Out of Order: Broken by the UPS Man

Let me start with describing our UPS man to you. He is tall, brown hair, tanned skin, mid-30's, married. Common and undistinguishable, except for the fact that he makes my skin crawl. He's inappropriate and, for loss of a better word, a creep. He delivers packages almost daily to our business, and always hits a shelved Staples button that calls out "that was easy" after dropping the boxes off. I've since reacted to that button like Pavlov's dogs when a fellow co-worker hit it as a joke, with unwelcome chills climbing up my spine. I did not find it funny. I hid the button. Our UPS driver noticed it was gone after about a week. He asked where it went. We shrugged our shoulders.

He hits on the female staff. "Your hair looks nice today", or "are you wearing something different?" Eiw. Gross. I stopped responding to him. I don't even make eye contact. I am simply unamused. Deliver your packages and go.

Oh, but he doesn't just deliver his packages and go. He delivers the packages and makes a pit stop in our bathroom, at least once a week. The bathroom is located just off of the lobby; in the lobby, really. He spends a lot of time in there--we started counting the minutes. Sometimes, he makes phone calls. But, worst of all--worse than his creepy remarks, worse than him hitting the “that was easy”button--worst of all is that he NEVER flushes the toilet. Ever. Ok. I understand if you reallyhave to go to the bathroom. Sure, use our toilet. But a) don't make a habit of it and b) flush. the. damn. thing.

On his first offense, I noticed that the lobby kind of smelled a couple of minutes after he left. Hm, that's strange, I thought to myself. I started walking toward the bathroom and the smell got stronger. Oh no, it couldn't be. Oh yes, it was. He took a huge dump in our toilet and didn't even bother flushing. It wasn't like he tried to flush, failed, and moved on, no. He didn't even try. I vomited a little bit in my mouth, plugged my nose, and pushed down the flusher with the tip of my foot.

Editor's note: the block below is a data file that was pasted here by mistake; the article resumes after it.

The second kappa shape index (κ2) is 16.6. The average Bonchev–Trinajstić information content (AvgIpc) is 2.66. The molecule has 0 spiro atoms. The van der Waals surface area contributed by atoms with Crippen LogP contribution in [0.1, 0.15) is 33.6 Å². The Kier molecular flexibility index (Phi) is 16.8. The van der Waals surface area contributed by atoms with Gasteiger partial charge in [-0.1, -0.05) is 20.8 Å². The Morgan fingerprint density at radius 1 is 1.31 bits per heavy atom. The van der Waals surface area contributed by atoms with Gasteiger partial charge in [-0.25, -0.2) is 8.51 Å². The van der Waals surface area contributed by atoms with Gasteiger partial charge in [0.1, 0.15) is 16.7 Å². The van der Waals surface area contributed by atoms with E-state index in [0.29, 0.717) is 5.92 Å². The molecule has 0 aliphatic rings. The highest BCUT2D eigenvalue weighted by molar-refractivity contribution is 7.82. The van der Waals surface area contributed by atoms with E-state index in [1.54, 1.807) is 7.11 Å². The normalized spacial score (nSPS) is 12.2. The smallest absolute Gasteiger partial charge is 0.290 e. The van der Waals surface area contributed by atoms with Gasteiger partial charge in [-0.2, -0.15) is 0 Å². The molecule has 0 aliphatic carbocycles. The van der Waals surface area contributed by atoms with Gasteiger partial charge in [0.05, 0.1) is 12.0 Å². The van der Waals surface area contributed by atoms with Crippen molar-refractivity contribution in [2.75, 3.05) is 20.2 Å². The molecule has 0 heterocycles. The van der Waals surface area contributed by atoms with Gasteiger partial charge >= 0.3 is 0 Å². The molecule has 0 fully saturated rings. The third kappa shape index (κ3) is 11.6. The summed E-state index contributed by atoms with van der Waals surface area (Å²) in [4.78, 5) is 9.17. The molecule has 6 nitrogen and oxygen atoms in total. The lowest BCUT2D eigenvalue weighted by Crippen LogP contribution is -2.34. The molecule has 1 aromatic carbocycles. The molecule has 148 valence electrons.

Unluckily for us, he has been a repeat offender. He even had the audacity to come up to the desk and tell my co-worker that a part of the toilet was broken; he recommended we repair it as it was a cheap and easy fix. If he would have said that to me, I would have recommended that he stopped shitting in our toilet.

Luckily for us, he drives a big, brown, conspicuous UPS truck...and that means one thing. We know when he's coming. When I see him coming, I've taken to running to the bathroom, turning the light and fan on, and shutting the door. He's hesitated outside of it a time or two, and then moved on. This has become a small victory in my eyes; victorious because it has thrown him off course, small because it only works if I see him coming. If I’m distracted, he swoops in and attacks, dropping a bomb and leaving utter destruction in its wake.

He has since come in to solely use our bathroom, sans packages to deliver. He was in there for 6 minutes and 27 seconds. He made, and ended, a phone call whilst polluting our toilet. He did not flush.

My next plan of attack? I’ve made a sign that reads “Out of Order: Broken by the UPS Man”. I’m still working up the courage to put it up. You see, if he sees the sign, he is bound to comment on it. And I really, really don’t want to talk to him. He has already contaminated my senses with his indecency and I’d rather not be brought further down by his unintelligent attempt at conversing. This man is a disgrace to all mankind, and I wish he would stop disgracing my place of business.

Hope floats, I guess.